Mister Boomer recently received a thank you note via U.S. mail from his grand nephew. He and his spouse had sent a birthday gift, and now, with help from the boy’s mother, Mister B’s niece, the note arrived. The boy’s mother, herself a daughter of Baby Boomers, believes strongly in the old school manners that were a regular part of our boomer upbringing. It has been Mister Boomer’s observation that this is unusual among today’s parents.
Perhaps there is no greater phrase to illustrate the difference between the manners ingrained into our boomer upbringing and the kids who followed than simply, “Thank you.” Boomers were taught at an early age that when someone said “Thank you” to you, the correct response was, “You’re welcome.” If any response is forthcoming these days, more than likely it will be, “No problem.”
Mister Boomer vividly recalls how parents, aunts, teachers and practically everyone would be quick to prod youngsters into saying, “Thank you,” and, “You’re Welcome.” The adults would often bend down to the child’s height and say something like, “What do you say?” when the child received a gift, an ice cream cone or any other favor. All adults were considered authority figures, and it was fair game for any of them to express to children, in private or public, that he or she should “mind your Ps and Qs.” Failure by children to do so reflected poorly on their parents.
So, when, exactly, did “You’re welcome” become “No problem?” Mister B has a theory that relates directly to the Boomer Generation: Though boomers were taught differently, by the time they became young adults, much of the manners of their parents were set aside. Once boomers entered the protest phase of the 1960s, everything connected to The Establishment was eschewed. Bob Dylan prophesied the coming changes in 1964 by singing,“Your sons and your daughters are beyond your command/Your old world is rapidly aging.”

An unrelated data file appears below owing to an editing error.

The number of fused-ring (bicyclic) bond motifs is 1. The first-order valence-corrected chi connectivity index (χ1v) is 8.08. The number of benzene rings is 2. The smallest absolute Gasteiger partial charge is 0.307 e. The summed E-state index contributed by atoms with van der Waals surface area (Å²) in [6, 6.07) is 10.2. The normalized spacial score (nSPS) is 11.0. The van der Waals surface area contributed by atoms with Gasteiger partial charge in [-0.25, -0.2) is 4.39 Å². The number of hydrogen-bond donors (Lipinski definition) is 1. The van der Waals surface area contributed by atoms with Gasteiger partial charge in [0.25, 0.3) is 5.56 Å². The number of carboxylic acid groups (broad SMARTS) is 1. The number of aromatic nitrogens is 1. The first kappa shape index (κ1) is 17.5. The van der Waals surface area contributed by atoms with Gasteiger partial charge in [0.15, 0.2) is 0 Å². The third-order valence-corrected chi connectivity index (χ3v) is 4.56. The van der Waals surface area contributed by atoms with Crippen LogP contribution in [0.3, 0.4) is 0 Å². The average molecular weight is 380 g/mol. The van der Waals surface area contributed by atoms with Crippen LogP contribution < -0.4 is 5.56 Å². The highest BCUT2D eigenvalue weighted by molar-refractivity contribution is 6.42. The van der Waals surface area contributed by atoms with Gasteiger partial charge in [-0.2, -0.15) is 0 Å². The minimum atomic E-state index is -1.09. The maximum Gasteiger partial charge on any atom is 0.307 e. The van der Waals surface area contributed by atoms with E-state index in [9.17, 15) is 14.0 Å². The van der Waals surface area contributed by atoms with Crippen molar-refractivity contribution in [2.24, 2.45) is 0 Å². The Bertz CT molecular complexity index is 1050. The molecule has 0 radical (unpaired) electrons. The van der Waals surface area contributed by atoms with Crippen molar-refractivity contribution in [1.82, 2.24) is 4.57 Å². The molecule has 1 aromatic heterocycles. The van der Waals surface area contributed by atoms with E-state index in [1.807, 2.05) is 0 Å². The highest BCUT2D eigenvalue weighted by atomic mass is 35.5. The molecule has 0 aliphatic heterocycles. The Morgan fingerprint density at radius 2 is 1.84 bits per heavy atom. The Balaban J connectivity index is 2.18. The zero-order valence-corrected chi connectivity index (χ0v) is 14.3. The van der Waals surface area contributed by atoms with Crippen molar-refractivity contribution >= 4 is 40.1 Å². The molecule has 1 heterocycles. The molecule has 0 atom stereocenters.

TV shows of the 1950s through the ’70s mimicked the expected manners in the society at large of their time. Take a look at the manners displayed by the characters in The Adventures of Ozzie and Harriet (1952-66) and Leave It to Beaver (1957-63) and contrast that with All In the Family (1971-79) and Welcome Back, Kotter (1975-79).
Another foreshadowing of changing manners can be seen in the smiley face and subsequent ubiquitous, “Have a nice day.” The yellow smiley face was drawn in 1963 by graphic artist Harvey Ball for an insurance company. Since the iconic pop face design was not copyrighted by Mr. Ball, it was appropriated and distributed on shirts, greetings cards and, especially, worn as a button by retail store employees in the late 1960s and into the ’70s.
Mister Boomer believes this retail association was where the nauseating association with “Have a nice day” became widely popularized. Though the iconic image and phrase — the epitome of optimism — may have seemed innocuous, the use of this image and phrase all but replaced the “Thank you” that was expressed as a regular ending to a retail transaction before the introduction of the smiley face.
As the country’s Generation Gap grew, so did the casualization of speech along with the mode of dress. By the time a recognizable drug culture appeared in the late 1960s, “Thank you” was truncated by the more casual, “Thanks,” and “You’re welcome” had all but been replaced with, “You bet” or “For sure, man.” The slippery slide to “No Problem” had begun.
Mister Boomer is constantly reminded by his surroundings that language changes. So it would seem that manners and etiquette follow suit as well. Mister Boomer hears the voices of many boomer friends who are appalled by the lack of etiquette associated with cellphone usage today, yet it may very well be that our collective rush to embrace all that was anti-establishment 50 years ago set in motion the system of manners exhibited today.
In other words, hey kids, you’re welcome.
What role did manners play in your boomer days?
One thought on “Boomers Were Taught Manners, Then They Discarded Them”
Millenials have a different set of manners. From them I have learned to text before I call, to ascertain whether it is a good time to call.
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